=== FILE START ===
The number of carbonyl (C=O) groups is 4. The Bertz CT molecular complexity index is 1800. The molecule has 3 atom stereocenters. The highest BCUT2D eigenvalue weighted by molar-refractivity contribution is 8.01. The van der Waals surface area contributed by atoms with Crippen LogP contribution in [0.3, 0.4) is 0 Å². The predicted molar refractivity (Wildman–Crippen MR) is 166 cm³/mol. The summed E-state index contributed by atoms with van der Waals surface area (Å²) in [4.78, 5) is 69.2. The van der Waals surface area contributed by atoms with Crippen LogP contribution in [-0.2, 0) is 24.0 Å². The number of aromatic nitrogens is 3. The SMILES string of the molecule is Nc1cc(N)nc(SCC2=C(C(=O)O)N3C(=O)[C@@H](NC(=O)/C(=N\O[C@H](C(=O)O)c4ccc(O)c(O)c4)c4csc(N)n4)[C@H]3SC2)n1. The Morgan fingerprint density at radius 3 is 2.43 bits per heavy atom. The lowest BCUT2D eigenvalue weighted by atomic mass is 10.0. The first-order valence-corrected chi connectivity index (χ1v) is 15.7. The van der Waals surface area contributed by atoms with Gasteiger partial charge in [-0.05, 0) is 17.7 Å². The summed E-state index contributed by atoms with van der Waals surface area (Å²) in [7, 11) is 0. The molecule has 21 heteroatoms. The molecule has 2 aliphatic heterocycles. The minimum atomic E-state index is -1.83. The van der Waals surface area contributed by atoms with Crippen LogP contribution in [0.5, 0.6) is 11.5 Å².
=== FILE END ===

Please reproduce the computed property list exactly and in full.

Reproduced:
The number of carbonyl (C=O) groups is 4. The Bertz CT molecular complexity index is 1800. The molecule has 3 atom stereocenters. The highest BCUT2D eigenvalue weighted by molar-refractivity contribution is 8.01. The van der Waals surface area contributed by atoms with Crippen LogP contribution in [0.3, 0.4) is 0 Å². The predicted molar refractivity (Wildman–Crippen MR) is 166 cm³/mol. The summed E-state index contributed by atoms with van der Waals surface area (Å²) in [4.78, 5) is 69.2. The van der Waals surface area contributed by atoms with Crippen LogP contribution in [-0.2, 0) is 24.0 Å². The number of aromatic nitrogens is 3. The SMILES string of the molecule is Nc1cc(N)nc(SCC2=C(C(=O)O)N3C(=O)[C@@H](NC(=O)/C(=N\O[C@H](C(=O)O)c4ccc(O)c(O)c4)c4csc(N)n4)[C@H]3SC2)n1. The Morgan fingerprint density at radius 3 is 2.43 bits per heavy atom. The lowest BCUT2D eigenvalue weighted by atomic mass is 10.0. The first-order valence-corrected chi connectivity index (χ1v) is 15.7. The van der Waals surface area contributed by atoms with Gasteiger partial charge in [-0.05, 0) is 17.7 Å². The summed E-state index contributed by atoms with van der Waals surface area (Å²) in [7, 11) is 0. The molecule has 21 heteroatoms. The molecule has 2 aliphatic heterocycles. The minimum atomic E-state index is -1.83. The van der Waals surface area contributed by atoms with Crippen LogP contribution in [0.5, 0.6) is 11.5 Å².